Fusing Randomized Trials With Big Data – The Key to Self-learning Health Care Systems?

Randomized clinical trials (RCTs) have revolutionized medicine by providing evidence on the efficacy and safety of drugs, devices, and procedures. Today, more than 40 000 RCTs are reported annually, their quality continues to increase, and oversight mechanisms ensure adequate protection of participants. However, RCTs have at least 4 related problems: (1) they are too expensive and difficult; (2) their findings are too broad (average treatment effect not representative of benefit for any given individual) and too narrow (trial population and setting not representative of general practice); (3) randomizing patients can make patients and physicians uncomfortable, especially when comparing different types of existing care; and (4) there are often long delays before RCT results diffuse into practice.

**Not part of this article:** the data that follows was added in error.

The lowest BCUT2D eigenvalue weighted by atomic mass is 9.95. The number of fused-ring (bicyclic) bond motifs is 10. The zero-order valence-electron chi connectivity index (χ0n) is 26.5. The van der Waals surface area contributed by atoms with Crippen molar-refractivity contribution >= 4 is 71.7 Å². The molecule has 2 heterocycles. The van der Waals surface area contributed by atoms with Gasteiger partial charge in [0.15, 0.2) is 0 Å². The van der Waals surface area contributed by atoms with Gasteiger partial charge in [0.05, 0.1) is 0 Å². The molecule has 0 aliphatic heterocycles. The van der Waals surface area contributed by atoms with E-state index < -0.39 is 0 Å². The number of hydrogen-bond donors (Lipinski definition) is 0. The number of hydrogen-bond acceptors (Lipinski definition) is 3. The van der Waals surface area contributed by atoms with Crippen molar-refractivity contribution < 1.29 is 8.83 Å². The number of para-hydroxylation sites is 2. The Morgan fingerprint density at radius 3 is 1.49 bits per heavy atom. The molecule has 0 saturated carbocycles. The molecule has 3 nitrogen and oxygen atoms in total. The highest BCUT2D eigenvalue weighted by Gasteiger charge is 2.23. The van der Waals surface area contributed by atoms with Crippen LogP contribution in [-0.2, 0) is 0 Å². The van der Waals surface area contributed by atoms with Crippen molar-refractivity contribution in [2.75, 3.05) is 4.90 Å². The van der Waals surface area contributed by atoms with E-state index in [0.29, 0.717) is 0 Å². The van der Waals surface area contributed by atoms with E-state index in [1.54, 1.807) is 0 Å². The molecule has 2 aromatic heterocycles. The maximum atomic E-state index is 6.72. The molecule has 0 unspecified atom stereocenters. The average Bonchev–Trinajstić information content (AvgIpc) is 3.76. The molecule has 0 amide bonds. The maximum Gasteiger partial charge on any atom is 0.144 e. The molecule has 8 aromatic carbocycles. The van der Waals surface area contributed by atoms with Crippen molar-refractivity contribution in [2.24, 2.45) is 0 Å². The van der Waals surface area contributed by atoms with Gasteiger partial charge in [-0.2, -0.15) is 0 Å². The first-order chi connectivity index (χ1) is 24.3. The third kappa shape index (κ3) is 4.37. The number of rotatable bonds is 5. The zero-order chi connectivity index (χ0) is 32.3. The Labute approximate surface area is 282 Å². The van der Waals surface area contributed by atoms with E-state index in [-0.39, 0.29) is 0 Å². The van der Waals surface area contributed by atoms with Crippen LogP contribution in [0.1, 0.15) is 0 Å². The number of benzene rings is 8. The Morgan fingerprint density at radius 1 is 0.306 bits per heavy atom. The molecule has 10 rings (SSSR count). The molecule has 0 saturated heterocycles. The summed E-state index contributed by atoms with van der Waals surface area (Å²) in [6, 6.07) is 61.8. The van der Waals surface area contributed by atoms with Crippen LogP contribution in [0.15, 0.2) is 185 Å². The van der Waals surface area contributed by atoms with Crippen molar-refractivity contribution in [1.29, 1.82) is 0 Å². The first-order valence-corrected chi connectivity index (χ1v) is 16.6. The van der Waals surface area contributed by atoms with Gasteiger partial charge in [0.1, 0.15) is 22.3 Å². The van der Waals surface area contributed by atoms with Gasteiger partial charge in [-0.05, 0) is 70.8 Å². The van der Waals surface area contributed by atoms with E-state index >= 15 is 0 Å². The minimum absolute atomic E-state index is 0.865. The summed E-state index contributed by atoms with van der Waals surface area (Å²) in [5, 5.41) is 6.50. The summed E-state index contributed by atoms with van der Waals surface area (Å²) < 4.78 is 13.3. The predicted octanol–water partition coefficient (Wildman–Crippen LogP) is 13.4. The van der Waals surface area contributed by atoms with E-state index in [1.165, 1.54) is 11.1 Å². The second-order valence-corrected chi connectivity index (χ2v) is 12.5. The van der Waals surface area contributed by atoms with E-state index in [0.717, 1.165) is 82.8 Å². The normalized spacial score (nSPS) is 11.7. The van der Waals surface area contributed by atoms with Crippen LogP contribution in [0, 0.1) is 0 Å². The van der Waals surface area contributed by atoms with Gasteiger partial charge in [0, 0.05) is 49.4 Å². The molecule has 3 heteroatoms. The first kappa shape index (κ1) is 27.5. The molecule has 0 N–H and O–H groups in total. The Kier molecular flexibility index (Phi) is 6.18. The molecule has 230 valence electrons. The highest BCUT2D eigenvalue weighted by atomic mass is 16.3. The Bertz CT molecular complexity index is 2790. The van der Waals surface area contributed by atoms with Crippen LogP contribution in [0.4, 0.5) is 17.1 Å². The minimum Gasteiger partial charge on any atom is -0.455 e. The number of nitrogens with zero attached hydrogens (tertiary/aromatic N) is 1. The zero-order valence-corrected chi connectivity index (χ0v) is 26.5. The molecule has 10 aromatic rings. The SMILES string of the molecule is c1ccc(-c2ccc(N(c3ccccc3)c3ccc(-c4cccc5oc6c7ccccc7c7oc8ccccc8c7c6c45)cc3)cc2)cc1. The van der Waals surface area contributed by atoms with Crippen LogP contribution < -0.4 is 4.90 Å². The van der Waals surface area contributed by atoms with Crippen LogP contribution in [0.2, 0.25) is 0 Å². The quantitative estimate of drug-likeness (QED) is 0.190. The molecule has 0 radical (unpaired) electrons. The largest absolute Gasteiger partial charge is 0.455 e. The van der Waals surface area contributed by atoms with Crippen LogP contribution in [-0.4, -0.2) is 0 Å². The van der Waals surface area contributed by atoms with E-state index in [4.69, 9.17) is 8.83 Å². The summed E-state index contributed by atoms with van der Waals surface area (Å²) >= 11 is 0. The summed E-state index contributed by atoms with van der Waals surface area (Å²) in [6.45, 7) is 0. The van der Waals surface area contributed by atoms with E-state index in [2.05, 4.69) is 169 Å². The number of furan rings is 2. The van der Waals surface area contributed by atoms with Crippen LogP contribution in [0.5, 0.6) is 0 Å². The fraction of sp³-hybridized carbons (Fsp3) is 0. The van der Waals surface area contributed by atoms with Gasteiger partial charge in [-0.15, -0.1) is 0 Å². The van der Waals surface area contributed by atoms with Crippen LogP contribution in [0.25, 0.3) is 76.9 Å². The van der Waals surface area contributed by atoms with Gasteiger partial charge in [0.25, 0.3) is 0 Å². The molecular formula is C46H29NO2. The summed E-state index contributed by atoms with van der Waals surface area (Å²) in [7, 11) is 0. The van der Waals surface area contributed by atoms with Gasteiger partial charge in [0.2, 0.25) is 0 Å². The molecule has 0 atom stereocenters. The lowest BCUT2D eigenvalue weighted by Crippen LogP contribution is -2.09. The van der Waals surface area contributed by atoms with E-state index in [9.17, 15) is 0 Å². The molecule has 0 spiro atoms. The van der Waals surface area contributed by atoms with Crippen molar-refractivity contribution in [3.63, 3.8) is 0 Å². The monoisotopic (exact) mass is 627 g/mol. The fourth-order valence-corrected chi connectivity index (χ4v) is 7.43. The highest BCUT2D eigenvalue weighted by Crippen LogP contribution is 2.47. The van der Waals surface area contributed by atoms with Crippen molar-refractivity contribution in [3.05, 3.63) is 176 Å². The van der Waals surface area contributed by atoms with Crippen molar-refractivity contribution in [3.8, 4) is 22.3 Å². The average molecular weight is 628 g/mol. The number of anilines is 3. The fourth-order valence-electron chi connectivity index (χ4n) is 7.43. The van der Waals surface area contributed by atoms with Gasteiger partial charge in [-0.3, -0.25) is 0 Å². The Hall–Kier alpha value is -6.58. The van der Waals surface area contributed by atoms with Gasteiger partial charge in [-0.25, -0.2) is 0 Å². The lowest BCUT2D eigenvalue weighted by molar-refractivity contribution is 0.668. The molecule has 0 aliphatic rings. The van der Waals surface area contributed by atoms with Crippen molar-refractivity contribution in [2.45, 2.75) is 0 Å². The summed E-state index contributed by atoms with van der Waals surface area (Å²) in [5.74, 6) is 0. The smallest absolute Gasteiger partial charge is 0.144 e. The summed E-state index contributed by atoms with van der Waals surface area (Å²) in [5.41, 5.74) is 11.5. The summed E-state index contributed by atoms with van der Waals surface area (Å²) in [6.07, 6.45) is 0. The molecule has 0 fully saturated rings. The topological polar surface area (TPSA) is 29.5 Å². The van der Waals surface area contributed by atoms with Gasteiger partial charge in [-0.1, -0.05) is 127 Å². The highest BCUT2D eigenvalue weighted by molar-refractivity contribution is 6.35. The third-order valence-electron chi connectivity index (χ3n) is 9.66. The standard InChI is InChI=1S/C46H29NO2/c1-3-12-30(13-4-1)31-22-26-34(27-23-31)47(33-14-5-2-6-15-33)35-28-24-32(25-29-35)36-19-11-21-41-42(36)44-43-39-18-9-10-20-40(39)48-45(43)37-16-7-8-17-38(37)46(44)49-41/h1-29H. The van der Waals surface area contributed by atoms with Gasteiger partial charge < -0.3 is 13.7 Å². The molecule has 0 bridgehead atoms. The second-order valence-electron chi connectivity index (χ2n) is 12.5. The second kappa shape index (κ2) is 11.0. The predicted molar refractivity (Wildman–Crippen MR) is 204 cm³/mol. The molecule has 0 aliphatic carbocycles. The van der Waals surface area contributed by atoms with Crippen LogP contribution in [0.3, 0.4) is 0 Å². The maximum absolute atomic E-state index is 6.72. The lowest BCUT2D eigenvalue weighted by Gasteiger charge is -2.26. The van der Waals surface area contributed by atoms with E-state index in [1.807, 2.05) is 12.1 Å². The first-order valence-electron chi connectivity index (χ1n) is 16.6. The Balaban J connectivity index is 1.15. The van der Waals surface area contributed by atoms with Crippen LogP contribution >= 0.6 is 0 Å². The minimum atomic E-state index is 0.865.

The new alternative is “big data.” Because medical care is increasingly digitized in electronic health record (EHR) data sets and linked biological and genetic data banks, proponents suggest that health care systems are at the dawn of an era in which a patient’s prognosis and optimal therapy will be generated from rapid analysis of these data sets using sophisticated machine-learning strategies. The information is relatively inexpensive, generated as a by-product of patient care (overcoming the cost problem), and both specific to individuals (ie, adequately narrow) and, en masse, descriptive of the entire delivery system (ie, adequately broad). No individuals are randomized, so the ethical issues appear less complex. The richness and immediacy of these new data could allow tailored treatment decisions in real time, overcoming delays in knowledge translation. As such, although the RCT remains the gold standard for evaluation of experimental therapies, big data is proposed as a better approach for the broad swath of comparative effectiveness questions that arise in clinical practice. Indeed, the Institute of Medicine envisions big data as the engine for so-called learning health care systems.1

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